A closer look at the source material, however, reveals all manner of fascinating speculation for this upcoming release.

The fact that this is a game based on the works of Stanislaw Lem alone makes it an oddity: a writer of hard science fiction and many essays on philosophy, futurology, and literary critcism, Lem was a prolific writer in the genre. Noted critic and writer for Star Trek: TOS, Theodore Sturgeon, cited Lem as the most widely read science fiction writer in the world back in 1976. The fact is, Lem was a prolific writer in the genre, but had a very strained relationship with American science fiction as a result of his opinions of the genre and some controversial perceptions of his status by its organizations in this country. His works, while respected and widely circulated, have very rarely been adapted into other mediums.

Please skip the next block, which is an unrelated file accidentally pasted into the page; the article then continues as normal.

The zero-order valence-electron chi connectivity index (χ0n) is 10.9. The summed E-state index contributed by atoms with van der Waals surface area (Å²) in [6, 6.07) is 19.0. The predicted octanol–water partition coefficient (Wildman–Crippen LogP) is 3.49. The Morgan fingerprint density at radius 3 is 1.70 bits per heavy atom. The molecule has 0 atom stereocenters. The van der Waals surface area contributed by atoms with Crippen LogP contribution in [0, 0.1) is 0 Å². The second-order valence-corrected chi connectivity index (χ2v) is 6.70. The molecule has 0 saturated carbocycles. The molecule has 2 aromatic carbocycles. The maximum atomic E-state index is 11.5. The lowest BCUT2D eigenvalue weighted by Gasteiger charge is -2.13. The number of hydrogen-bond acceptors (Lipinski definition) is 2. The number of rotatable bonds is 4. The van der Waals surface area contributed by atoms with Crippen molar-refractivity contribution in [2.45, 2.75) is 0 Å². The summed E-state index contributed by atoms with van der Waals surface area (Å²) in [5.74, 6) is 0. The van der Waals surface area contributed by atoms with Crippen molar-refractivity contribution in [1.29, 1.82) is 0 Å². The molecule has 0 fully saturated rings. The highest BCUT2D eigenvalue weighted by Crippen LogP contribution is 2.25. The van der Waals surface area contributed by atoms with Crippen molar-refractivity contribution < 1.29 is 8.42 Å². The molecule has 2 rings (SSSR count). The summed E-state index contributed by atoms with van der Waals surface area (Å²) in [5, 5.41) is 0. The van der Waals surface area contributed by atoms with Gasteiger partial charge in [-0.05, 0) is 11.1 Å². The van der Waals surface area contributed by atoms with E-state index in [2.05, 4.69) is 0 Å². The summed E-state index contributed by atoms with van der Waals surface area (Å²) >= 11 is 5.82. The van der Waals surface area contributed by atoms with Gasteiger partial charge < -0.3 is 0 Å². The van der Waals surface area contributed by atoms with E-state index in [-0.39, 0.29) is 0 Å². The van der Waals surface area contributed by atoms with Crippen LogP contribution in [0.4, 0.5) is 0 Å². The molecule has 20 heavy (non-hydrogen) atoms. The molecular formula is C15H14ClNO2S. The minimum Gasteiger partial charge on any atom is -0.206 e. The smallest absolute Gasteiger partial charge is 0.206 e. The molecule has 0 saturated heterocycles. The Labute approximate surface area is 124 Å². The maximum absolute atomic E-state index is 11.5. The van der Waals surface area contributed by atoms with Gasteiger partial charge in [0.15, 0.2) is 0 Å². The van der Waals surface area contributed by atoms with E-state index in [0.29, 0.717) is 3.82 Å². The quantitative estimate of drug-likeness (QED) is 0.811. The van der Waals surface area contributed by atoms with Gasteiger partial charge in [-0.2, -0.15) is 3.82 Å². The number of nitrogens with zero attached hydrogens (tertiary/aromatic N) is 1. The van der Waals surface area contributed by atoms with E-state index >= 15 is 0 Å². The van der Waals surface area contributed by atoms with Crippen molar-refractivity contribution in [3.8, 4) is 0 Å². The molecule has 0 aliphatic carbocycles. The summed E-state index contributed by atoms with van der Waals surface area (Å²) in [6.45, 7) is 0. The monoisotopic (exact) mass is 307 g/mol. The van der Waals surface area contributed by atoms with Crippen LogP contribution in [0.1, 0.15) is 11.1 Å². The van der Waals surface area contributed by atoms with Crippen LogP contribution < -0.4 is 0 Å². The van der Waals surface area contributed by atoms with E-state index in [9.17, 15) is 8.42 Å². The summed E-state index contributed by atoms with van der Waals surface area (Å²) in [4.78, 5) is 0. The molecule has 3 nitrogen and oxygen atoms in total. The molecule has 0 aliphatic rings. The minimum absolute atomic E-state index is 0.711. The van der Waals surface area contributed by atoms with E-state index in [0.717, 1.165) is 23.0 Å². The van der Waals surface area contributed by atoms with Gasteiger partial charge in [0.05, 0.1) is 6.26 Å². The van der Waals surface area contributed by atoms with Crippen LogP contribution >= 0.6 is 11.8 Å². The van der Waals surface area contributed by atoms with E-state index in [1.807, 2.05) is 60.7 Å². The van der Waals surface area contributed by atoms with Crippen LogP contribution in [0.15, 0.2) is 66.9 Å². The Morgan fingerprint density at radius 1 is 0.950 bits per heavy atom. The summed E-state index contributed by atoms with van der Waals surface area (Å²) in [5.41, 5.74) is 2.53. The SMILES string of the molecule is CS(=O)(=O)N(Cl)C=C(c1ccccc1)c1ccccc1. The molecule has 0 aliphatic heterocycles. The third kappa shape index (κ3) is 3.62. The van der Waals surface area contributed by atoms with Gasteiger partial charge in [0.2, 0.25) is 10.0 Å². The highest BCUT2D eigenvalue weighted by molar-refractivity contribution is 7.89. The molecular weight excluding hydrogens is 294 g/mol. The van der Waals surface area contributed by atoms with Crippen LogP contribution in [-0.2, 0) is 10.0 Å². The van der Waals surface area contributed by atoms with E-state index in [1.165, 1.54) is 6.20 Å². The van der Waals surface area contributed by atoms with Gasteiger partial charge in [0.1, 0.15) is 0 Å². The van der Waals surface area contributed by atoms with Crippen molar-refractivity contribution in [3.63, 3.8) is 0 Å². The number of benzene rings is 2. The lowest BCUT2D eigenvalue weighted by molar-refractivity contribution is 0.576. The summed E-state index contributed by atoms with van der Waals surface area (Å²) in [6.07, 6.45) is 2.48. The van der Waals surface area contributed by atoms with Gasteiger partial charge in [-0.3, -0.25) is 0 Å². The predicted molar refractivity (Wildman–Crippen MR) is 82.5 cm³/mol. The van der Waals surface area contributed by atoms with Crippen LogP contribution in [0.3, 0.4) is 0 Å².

However, Starward Industries—founded by former members of CD Projekt RED—has not only chosen to adapt his work, but chosen The Invincible as the subject of such adaptation. The plot of the novel is much what we know will be the plot of this game: the heavily armed spacecraft Invincible is sent to Regis III to investigate the disappearance of its sister ship, Condor. The swarm witnessed in the game’s trailer is likely that of the novel’s ‘necrosphere,’ a name given to the robotic form of quasi-life that is found on the planet. Consisting of microscopic machines with simplistic intelligence that have evolved into a part of the planet’s fauna, individually or in small groups they are relatively harmless. However, in larger collectives, they are capable of self organization that allows them to respond with overwhelming power and speed when presented with a threat.